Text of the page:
Many things today are made in China. We should not perceive China as making low quality products. This is very biased views that you see in Hollywood movies. If you still see things this way, you are very unprofessional.
There are also quality products at reasonable price made in China and if this is what the market is looking for, let the market force decices.
I'm in Manhattan, but no surprise. As mentioned, the last thing ConEd wants to do is build new generating capacity. Anything they can do to promote more efficient usage of what they already generate is a no-brainer yes notion.
Solar can be cost competitive in some areas and applications.
But despite the advantages posed by nuclear power, it will have problems simply because it *is* nuclear power, and there is a huge amount of entrenched resistance to the notion, and an awful lot of ignorance about the safety of nuclear power. (The Fukashima reactor disaster in Japan did not help, even if the real lesson is that Fukashima was set up wrong to begin with.)
The problem for the operators is that they are generally regulated utilities. The sorts of upgrades required cost a lot of money, and the money will have to come out of the prices charged for power.
Getting regulator approval to make the upgrades, permit the bond issues needed to finance it, and raise the rates to pay for it will be very difficult and a political nightmare.
It will cost a lot of money, and everyone will say someone *else* should pay for it.
Things like that are a major reason why ConEd in NYC is pushing conservation and energy efficiency as hard as they can. The last thing they want to do is build new generating capacity because of all the problems involved in doing it.
I'd call that stupid, all told.
The net effect is to drive up the cost of photovoltaic installations and slow the growth of photovoltaic use.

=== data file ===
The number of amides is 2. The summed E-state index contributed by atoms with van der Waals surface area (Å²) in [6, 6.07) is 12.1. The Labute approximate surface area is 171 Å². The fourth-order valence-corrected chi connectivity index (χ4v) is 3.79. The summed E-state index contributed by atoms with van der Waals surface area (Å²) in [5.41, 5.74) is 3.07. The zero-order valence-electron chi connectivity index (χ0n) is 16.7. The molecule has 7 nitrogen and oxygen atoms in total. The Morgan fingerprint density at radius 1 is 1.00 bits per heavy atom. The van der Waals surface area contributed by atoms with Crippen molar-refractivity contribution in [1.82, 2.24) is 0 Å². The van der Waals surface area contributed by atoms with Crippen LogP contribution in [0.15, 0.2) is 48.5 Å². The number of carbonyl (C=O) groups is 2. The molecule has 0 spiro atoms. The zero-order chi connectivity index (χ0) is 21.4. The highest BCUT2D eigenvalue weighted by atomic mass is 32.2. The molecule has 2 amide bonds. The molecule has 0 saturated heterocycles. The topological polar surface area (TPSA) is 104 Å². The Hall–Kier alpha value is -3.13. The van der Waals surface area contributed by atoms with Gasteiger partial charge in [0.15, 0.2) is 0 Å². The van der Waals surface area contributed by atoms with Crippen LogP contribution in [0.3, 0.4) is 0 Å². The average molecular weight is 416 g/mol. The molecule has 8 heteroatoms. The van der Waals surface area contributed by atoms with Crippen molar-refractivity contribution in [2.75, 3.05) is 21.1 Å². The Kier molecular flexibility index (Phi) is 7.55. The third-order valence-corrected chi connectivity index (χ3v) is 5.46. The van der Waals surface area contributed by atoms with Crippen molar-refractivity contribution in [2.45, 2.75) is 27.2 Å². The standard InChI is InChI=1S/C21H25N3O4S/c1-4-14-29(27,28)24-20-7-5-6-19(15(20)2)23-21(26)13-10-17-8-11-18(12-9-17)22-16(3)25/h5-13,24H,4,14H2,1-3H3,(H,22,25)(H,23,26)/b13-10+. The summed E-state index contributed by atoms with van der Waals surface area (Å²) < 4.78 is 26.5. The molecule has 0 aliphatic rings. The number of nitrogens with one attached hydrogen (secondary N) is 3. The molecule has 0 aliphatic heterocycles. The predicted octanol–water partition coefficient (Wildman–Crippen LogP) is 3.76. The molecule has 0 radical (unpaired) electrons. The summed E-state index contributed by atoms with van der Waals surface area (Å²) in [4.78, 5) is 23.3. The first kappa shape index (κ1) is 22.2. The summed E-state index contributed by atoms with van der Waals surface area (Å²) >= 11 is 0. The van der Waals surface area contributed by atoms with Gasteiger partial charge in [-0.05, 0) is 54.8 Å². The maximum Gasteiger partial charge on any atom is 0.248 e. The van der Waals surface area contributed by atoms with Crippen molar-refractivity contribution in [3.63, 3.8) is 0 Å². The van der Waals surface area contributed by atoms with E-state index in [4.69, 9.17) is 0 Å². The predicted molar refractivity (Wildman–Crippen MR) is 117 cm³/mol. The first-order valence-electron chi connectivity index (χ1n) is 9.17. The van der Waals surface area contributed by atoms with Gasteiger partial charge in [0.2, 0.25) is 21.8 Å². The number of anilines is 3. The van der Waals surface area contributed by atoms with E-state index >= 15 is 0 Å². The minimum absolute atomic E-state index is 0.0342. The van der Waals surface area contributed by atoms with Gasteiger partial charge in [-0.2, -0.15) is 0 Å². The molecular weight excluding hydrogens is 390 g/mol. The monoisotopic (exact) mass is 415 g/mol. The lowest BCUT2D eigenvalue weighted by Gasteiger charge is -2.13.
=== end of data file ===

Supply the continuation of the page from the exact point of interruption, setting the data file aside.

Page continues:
From where I sit, the opportunities for US businesses are in sales, installation, and support, and the cheaper the components are that they build solar installations out of, the better a price they can offer and the faster they will grow.
Let the Chinese plants that failed to correctly forecast demand go bust turning out panels they can only sell below cost. That's an *opportunity* for US outfits installing photovoltaics, because they can get the parts cheap.
Yep, they are, and investment by the government may not be really relevant. The same problems would occur if they were doing things entirely with private capital. In any new market like this, a bunch of people will jump in seeing an opportunity, but some will fail and go under or be acquired.
We've seen the pattern over and over here, as markets shake down till there are a few dominant supplies and a batch of smaller niche players. The Chinese official quoted unhappy at the prospect that 2/3s of the current Chinese suppliers will go belly up arguably should not be - it's simply the way the markets work, and the ones that survive will be better for the experience.
David Patterson, known for his pioneering research that led to RAID, clusters and more, is part of a team at UC Berkeley that recently made its RISC-V processor architecture an open source hardware offering. We talk with Patterson and one of his colleagues behind the effort about the opportunities they see, what new kinds of designs they hope to enable and what it means for today’s commercial processor giants such as Intel, ARM and Imagination Technologies.